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9.2: Lewis Symbols and the Octet Rule

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Lewis Symbols and the Octet Rule

9.2: Lewis Symbols and the Octet Rule

Chemical bonds are complex interactions between two or more atoms or ions, which reduce the potential energy of the molecule. Gilbert N. Lewis developed a model called the Lewis model that simplified the depiction of chemical bond formation and provided straightforward explanations for the chemical bonds seen in most common compounds.  

Lewis Model

The Lewis model depicts chemical bond formation by the sharing or transfer of valence electrons, which helps to attain a stable electron configuration. An ionic bond is formed when electrons are transferred between a metal and a nonmetal, whereas a covalent bond is formed when electrons are shared between two nonmetals.

The Lewis model is solely used to describe bond formations without taking into account the energy changes associated with the attractions and repulsions between electrons and nuclei on neighboring atoms. While these interactions are central to chemical bonding, the exact determination of the values is complex. Instead, Lewis designed special drawings to depict chemical bonds using valence electrons, called Lewis symbols. 

Lewis Symbols

Lewis symbols describe valence electron configurations of atoms and monatomic ions. A Lewis symbol consists of an elemental symbol surrounded by one dot for each of its valence electrons. For example, sodium has one valence electron; so one dot is drawn around the symbol Na.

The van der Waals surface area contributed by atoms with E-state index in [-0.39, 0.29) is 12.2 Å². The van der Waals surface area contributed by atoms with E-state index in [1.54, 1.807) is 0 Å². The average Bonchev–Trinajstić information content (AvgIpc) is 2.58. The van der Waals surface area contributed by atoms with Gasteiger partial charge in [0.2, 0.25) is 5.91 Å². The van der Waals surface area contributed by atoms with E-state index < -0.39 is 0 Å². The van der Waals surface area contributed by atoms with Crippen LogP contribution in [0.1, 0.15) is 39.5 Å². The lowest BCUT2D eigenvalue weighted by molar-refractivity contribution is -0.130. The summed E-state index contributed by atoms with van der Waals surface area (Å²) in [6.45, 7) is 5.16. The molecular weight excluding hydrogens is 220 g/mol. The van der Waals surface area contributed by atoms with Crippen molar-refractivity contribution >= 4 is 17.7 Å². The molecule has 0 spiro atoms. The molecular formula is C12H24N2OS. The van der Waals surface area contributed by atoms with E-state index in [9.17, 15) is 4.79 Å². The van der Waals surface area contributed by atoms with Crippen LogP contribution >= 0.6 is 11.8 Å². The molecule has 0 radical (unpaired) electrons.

For main group elements, the number of valence electrons is indicated by a lettered group number in the periodic table. For example, lithium (Li) belongs to group IA and has one electron; beryllium (Be) is a group IIA element and has two valence electrons. 

There are exceptions to the Lewis model. In helium, the number valence electron is not the same as the group number. The transition metals, lanthanides, and actinides have incompletely filled inner shells; hence they cannot be written in simple Lewis dot symbols. 

The Octet Rule

The halogen molecules (F2, Br2, I2, and At2) form bonds like those in the chlorine molecule: one single bond between atoms and three lone pairs of electrons per atom. This allows each halogen atom to have a noble gas electron configuration. The tendency of s- or p-block atoms to form enough bonds to obtain eight valence electrons is known as the octet rule. The octet rule predicts the combinations of atoms that will have lower potential energy when they bond together.

The number of bonds that an atom can form can often be predicted from the number of electrons needed to reach an octet (eight valence electrons); this is especially true of the nonmetals of the second period of the periodic table (C, N, O, and F). 

  • Group 14 elements have four electrons in their outermost shell and therefore require four more electrons to reach an octet. These four electrons can be gained by forming four covalent bonds, like carbon in CH4 (methane) and silicon in SiH4 (silane). 
  • Group 15 elements such as nitrogen have five valence electrons in the atomic Lewis symbol: one lone pair and three unpaired electrons. These atoms form three covalent bonds, as in NH3 (ammonia). 
  • Group 16 elements such as oxygen and other atoms obtain an octet by forming two covalent bonds - like bonding with two hydrogen atoms in H2O (water).

There are exceptions to the octet rule. Because hydrogen only needs two electrons to fill its valence shell, it is an exception to the octet rule. In this case, hydrogen is said to have reached a duet. The transition elements and inner transition elements also do not follow the octet rule.

This text is adapted from Openstax, Chemistry 2e, Chapter 7.3: Lewis Symbols and Structures.

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